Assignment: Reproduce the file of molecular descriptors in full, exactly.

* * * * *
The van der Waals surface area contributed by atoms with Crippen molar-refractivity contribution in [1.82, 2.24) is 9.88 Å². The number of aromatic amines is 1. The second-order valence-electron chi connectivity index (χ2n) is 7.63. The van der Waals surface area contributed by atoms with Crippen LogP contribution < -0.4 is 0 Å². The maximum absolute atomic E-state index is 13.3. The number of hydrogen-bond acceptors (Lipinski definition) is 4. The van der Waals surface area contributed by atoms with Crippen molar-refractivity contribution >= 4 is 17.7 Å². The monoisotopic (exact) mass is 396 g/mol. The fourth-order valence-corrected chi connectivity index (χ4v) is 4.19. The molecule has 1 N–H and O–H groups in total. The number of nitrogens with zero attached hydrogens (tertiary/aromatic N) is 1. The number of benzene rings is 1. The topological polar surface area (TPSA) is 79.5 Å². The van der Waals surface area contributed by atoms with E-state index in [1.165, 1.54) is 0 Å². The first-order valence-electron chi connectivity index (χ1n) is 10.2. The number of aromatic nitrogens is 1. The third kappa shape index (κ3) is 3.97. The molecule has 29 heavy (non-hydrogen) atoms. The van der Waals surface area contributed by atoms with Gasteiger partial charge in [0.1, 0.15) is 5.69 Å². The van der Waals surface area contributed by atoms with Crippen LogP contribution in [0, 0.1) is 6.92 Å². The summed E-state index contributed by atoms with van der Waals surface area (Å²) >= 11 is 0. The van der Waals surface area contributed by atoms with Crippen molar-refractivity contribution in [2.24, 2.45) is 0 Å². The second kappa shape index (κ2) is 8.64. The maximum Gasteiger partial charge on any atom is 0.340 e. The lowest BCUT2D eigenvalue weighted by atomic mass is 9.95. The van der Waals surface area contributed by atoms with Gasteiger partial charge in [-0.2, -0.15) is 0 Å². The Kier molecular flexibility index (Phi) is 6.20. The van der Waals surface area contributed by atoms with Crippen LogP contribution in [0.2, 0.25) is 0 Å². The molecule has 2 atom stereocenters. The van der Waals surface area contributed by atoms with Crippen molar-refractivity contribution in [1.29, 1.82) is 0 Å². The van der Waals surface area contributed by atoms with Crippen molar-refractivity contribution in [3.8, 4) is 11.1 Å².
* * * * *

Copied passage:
The van der Waals surface area contributed by atoms with Crippen molar-refractivity contribution in [1.82, 2.24) is 9.88 Å². The number of aromatic amines is 1. The second-order valence-electron chi connectivity index (χ2n) is 7.63. The van der Waals surface area contributed by atoms with Crippen LogP contribution < -0.4 is 0 Å². The maximum absolute atomic E-state index is 13.3. The number of hydrogen-bond acceptors (Lipinski definition) is 4. The van der Waals surface area contributed by atoms with Crippen molar-refractivity contribution >= 4 is 17.7 Å². The monoisotopic (exact) mass is 396 g/mol. The fourth-order valence-corrected chi connectivity index (χ4v) is 4.19. The molecule has 1 N–H and O–H groups in total. The number of nitrogens with zero attached hydrogens (tertiary/aromatic N) is 1. The number of benzene rings is 1. The topological polar surface area (TPSA) is 79.5 Å². The van der Waals surface area contributed by atoms with E-state index in [1.165, 1.54) is 0 Å². The first-order valence-electron chi connectivity index (χ1n) is 10.2. The number of aromatic nitrogens is 1. The third kappa shape index (κ3) is 3.97. The molecule has 29 heavy (non-hydrogen) atoms. The van der Waals surface area contributed by atoms with Gasteiger partial charge in [0.1, 0.15) is 5.69 Å². The van der Waals surface area contributed by atoms with Crippen LogP contribution in [0, 0.1) is 6.92 Å². The summed E-state index contributed by atoms with van der Waals surface area (Å²) >= 11 is 0. The van der Waals surface area contributed by atoms with Crippen molar-refractivity contribution in [2.24, 2.45) is 0 Å². The second kappa shape index (κ2) is 8.64. The maximum Gasteiger partial charge on any atom is 0.340 e. The lowest BCUT2D eigenvalue weighted by atomic mass is 9.95. The van der Waals surface area contributed by atoms with Gasteiger partial charge in [-0.2, -0.15) is 0 Å². The Kier molecular flexibility index (Phi) is 6.20. The van der Waals surface area contributed by atoms with Crippen LogP contribution in [0.2, 0.25) is 0 Å². The molecule has 2 atom stereocenters. The van der Waals surface area contributed by atoms with Crippen molar-refractivity contribution in [1.29, 1.82) is 0 Å². The van der Waals surface area contributed by atoms with Crippen molar-refractivity contribution in [3.8, 4) is 11.1 Å².